Another activity that Barb enjoys is volunteering. While in Mexico, Barb got hooked on volunteering with the annual Cancer de Mama Breast Cancer survivors’ Clinic. “My first clinic was in 2011, and I’ve worked with the sewing team every time. For the last few years, I’ve been the co-leader of the sewing group. This year at the Cancer de Mama clinic I did play the mandolin for the women as they waited for service. On two days I played on my own, and on Saturday, my friend Rita came in and we played as a duo. ”

When in B.C., Barbara volunteers on the provincial and Vancouver branch executives of her former employer’s retiree organization, which is a service and social club. “I do some communications and editing work, as well as coordinating our program for making and donating hand-crafted items needed by B.C. Children’s Hospital and other charities in B.C.,” said Barb. “After I became interested in the Italian deep bowl type mandolin I began volunteering in the library of the Italian Cultural Centre when I’m at home, something I started doing when I first got interested in studying Italian.” Besides these activities, when Barb is feeling creative she knits, crochets, or sews.

“My husband has been wonderfully supportive about my interest in playing the mandolin by encouraging me to attend some of the Classical Mandolin Society conventions. As I have progressed in skill level with the mandolin, I have pursued specialized training. For the last ten years I have been going to a week-long mandolin workshop in Italy every August.”

As with any hobby, as you stick with it and elevate your skill level, frequently moving up to more specialized equipment. Barb is no exaction: “I started out playing a Gibson-style mandolin, but with all my exposure to European players in more recent years, I was drawn to the sound of the Italian bowl-back style which I have been playing for about seven years. Now I play one that was built for me by a talented luther, Brian Dean, who lives in Sydney, Nova Scotia.” You can note the difference in design in the photos: first two are Gibson; last two are Italian bowl-back mandolins.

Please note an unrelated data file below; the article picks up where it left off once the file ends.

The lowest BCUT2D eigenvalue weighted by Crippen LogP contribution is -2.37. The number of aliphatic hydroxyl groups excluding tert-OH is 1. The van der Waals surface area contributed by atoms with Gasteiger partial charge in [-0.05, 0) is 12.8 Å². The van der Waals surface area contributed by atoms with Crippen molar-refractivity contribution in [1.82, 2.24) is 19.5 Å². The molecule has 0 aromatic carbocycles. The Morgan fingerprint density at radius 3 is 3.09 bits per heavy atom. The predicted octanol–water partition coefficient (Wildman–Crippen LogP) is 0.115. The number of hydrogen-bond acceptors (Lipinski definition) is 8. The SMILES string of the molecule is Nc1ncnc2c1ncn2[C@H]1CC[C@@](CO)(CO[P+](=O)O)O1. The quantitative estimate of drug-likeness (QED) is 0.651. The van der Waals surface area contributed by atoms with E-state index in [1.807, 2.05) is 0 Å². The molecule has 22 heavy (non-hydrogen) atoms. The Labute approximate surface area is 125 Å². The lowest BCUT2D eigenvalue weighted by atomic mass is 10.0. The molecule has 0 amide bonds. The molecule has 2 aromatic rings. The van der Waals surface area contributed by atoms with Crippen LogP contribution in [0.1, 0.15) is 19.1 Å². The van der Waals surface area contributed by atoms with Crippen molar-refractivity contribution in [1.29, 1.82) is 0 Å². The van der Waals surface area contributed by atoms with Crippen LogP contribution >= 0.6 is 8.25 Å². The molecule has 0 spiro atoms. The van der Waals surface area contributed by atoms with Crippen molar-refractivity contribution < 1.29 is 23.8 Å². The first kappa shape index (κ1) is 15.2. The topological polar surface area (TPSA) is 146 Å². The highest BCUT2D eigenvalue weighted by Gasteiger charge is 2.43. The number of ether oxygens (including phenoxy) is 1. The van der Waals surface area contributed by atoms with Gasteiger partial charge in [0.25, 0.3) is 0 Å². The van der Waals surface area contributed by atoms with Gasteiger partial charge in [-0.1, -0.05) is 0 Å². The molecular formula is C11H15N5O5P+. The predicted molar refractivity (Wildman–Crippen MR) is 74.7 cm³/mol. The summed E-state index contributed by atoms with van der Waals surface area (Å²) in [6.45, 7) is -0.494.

As Barbara’s example illustrates, retirement can be an opportunity for personal growth and meeting new people. Yes, you can teach an old dog new tricks-and have a great time doing it!








    ad Hinde and Jaimes



Am I Covered? Car Insurance in Mexico

– When many people buy a house or condo in Puerto Vallarta and are ready to move, either full-time or part-time, to their new home in Mexico, they will bring their vehicle with them. However, many are surprised to learn, or don’t realize until it is too late, that although their Canadian or U.S.A. auto insurance policy may be comprehensive, it will not fully cover you in Mexico.

This is because Mexican law stipulates that for auto insurance in Mexico to be legally recognized and accepted, it must be issued by an insurance company that is licensed in Mexico. So, while your foreign policy may be very comprehensive, it cannot legally provide liability coverage in Mexico. Essentially, in the case of an accident, while your policy may cover your own damage, your foreign insurance policy will not cover your liability to others while driving in Mexico.

Not only is this a serious concern that could end up costing you a great deal of money in restitution and legal fees, drivers involved in serious accidents in Mexico are usually arrested pending investigation if they are not able to produce proper, legal insurance.

There are numerous reputable car insurance agencies in Puerto Vallarta and the Riviera Nayarit. Be sure to shop around to find one that is fully licensed and able to provide liability, legal council and bail-bond (in the off-chance that you should ever need it).